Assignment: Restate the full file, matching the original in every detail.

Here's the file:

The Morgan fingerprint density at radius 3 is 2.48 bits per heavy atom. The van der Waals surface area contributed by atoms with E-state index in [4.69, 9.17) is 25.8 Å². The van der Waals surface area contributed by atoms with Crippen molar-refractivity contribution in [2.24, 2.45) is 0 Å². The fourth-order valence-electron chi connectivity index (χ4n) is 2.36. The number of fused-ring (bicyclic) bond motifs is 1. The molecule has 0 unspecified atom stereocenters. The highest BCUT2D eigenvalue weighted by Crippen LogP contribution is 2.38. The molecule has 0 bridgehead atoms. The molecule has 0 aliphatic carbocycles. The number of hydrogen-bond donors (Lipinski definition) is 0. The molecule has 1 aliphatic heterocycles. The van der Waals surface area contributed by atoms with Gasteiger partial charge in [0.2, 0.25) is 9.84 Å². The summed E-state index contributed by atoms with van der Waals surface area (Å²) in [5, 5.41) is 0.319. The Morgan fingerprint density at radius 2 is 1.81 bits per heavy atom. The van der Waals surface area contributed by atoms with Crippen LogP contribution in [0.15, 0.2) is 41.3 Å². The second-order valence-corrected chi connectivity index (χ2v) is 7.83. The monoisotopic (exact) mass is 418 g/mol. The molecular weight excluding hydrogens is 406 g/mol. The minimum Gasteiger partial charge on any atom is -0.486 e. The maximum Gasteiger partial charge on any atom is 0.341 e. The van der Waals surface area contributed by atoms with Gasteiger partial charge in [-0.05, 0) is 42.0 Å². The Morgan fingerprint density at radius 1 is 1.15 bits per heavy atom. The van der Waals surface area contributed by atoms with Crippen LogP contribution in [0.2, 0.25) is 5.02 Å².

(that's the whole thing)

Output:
The Morgan fingerprint density at radius 3 is 2.48 bits per heavy atom. The van der Waals surface area contributed by atoms with E-state index in [4.69, 9.17) is 25.8 Å². The van der Waals surface area contributed by atoms with Crippen molar-refractivity contribution in [2.24, 2.45) is 0 Å². The fourth-order valence-electron chi connectivity index (χ4n) is 2.36. The number of fused-ring (bicyclic) bond motifs is 1. The molecule has 0 unspecified atom stereocenters. The highest BCUT2D eigenvalue weighted by Crippen LogP contribution is 2.38. The molecule has 0 bridgehead atoms. The molecule has 0 aliphatic carbocycles. The number of hydrogen-bond donors (Lipinski definition) is 0. The molecule has 1 aliphatic heterocycles. The van der Waals surface area contributed by atoms with Gasteiger partial charge in [0.2, 0.25) is 9.84 Å². The summed E-state index contributed by atoms with van der Waals surface area (Å²) in [5, 5.41) is 0.319. The Morgan fingerprint density at radius 2 is 1.81 bits per heavy atom. The van der Waals surface area contributed by atoms with Crippen LogP contribution in [0.15, 0.2) is 41.3 Å². The second-order valence-corrected chi connectivity index (χ2v) is 7.83. The monoisotopic (exact) mass is 418 g/mol. The molecular weight excluding hydrogens is 406 g/mol. The minimum Gasteiger partial charge on any atom is -0.486 e. The maximum Gasteiger partial charge on any atom is 0.341 e. The van der Waals surface area contributed by atoms with Gasteiger partial charge in [-0.05, 0) is 42.0 Å². The Morgan fingerprint density at radius 1 is 1.15 bits per heavy atom. The van der Waals surface area contributed by atoms with Crippen LogP contribution in [0.2, 0.25) is 5.02 Å².